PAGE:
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Spotted Lanternfly What to Look For
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Spotted Lanternfly - What to Look For

The life cycle of spotted lanternfly, beginning from egg to adult. There is one generation per year in Pennsylvania. Adults die in the winter, and the eggs overwinter and hatch in the spring.

Mid-May through September


Sometime in mid-May, spotted lanternfly nymphs will hatch from the egg masses that were laid on tree bark, stones, and other objects near trees where adults congregated last fall.

Nymphs will complete four immature stages. The first stage (image #3 above) is black with white spots and wingless. As it grows, the Spotted Lanternfly will start to develop red patches (image #4 above) in addition to the white spots. Nymphs spread from the initial site by crawling and feeding on woody and non-woody plants.

July through December

From July – December the bugs gather in masses in trees, on hard surfaces such as houses and, although they don’t bite, are attracted to and land on people who are in their midst.  PDA has found that this pest will feed on 70 different species of plants, shrubs and trees.  As it attacks vineyards, vegetable and fruit crops, soybeans and other agronomic crops the SLF literally rain “honey dew,” a sticky excretion that promotes the growth of sooty mold that is found everywhere it lands. These surfaces turn black as the mold colonies grow.

PDA and Penn State Extension have issued guidance on insecticides containing the most effective ingredients to control adults. Click here to download the list.


September through December

In the fall, adults lay egg masses on nearly any flat surface, which can include outdoor furniture, equipment, stone and block, as well as the outsides and undersides of vehicles. Egg masses will hatch in the spring. Each egg mass contains 35-50 young Spotted Lanternflies. If you see eggs on trees or other smooth outdoor surfaces, scrape them off, double bag them and throw them in the garbage, or place the eggs in alcohol or hand sanitizer to kill them.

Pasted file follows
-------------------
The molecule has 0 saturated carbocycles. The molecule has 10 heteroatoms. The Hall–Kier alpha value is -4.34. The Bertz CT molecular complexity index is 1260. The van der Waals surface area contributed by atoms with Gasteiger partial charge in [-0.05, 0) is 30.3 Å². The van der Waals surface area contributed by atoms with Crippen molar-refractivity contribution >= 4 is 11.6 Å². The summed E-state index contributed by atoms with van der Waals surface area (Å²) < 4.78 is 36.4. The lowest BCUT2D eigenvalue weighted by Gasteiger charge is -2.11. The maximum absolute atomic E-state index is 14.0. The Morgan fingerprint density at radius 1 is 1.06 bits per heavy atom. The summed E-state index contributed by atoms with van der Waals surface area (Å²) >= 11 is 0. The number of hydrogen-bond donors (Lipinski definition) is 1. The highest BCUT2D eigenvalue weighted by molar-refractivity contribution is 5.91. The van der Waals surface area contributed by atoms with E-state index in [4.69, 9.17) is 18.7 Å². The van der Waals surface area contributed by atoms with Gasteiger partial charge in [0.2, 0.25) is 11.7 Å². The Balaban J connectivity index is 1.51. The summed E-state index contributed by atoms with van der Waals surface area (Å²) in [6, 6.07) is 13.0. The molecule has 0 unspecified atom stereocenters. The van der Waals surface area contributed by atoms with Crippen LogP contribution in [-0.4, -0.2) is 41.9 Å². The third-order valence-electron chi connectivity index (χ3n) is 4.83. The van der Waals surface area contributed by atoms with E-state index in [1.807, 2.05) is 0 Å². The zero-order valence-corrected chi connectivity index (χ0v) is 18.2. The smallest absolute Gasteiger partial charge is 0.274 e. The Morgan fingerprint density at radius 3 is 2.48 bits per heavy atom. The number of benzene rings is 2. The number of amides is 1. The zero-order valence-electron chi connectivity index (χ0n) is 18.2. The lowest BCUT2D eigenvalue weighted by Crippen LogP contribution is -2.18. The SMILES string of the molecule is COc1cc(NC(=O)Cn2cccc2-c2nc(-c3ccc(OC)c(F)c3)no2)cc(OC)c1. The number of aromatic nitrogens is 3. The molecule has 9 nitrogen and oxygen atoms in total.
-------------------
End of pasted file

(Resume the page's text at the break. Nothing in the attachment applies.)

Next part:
• If you see eggs: Scrape them off the tree or smooth surface, double bag them, and throw them in the garbage or place the eggs in alcohol or hand sanitizer to kill them
  • If you collect a specimen: Turn the adult specimen or egg mass in to the department’s Entomology Lab for verification. First, place the sample in alcohol or hand sanitizer in a leak proof container.
  • If you take a photo: Submit photo of adults or egg masses to
  • If you report a site: Call the Bad Bug hotline at 1-866-253-7189 with details of the siting and your contact information.

·         If you live outside the quarantined zone and find a specimen, first place the sample in alcohol or hand sanitizer in a leak proof container. Then, submit the specimen to your county Penn State Extension office or to the department’s entomology lab for verification. Do not move live specimens. There are many places in the quarantine area that do not have active populations of Spotted Lanternfly, so do not help them to establish a new home base. Be sure to look before you leave.


October through June

Look for egg masses on trees and other items throughout your property.  Egg masses have been found on various species including ornamentals.  While the spotted lanternfly (SLF) prefers the tree of heaven (Ailanthus altissima) for part of its life cycle, the bug is not particular in where is chooses to lay eggs. Egg masses look like a smear of mud with a waxy covering.  Eventually masses will dry and crack. A female can produce up to 200 eggs, and there can be 30 – 50 eggs in each mass.

Egg masses may be in protected areas such as under loose bark or protected areas with gaps. Many egg masses located on the south side of a tree/object and underneath branches.


At this time there are no know products to kill egg masses other than scraping. When you scrape be sure to scrape downward into a vile containing a small amount of alcohol or hand sanitizer to be sure to kill the eggs.

Trucks, trailers, equipment, pots, bags of soil/mulch, pavers, stone - actually any products kept outside are prime real estate for egg masses especially if parked under tree lines where the adults were feeding. 




For additional photos visit PDA's Spotted Lanternfly webpage.




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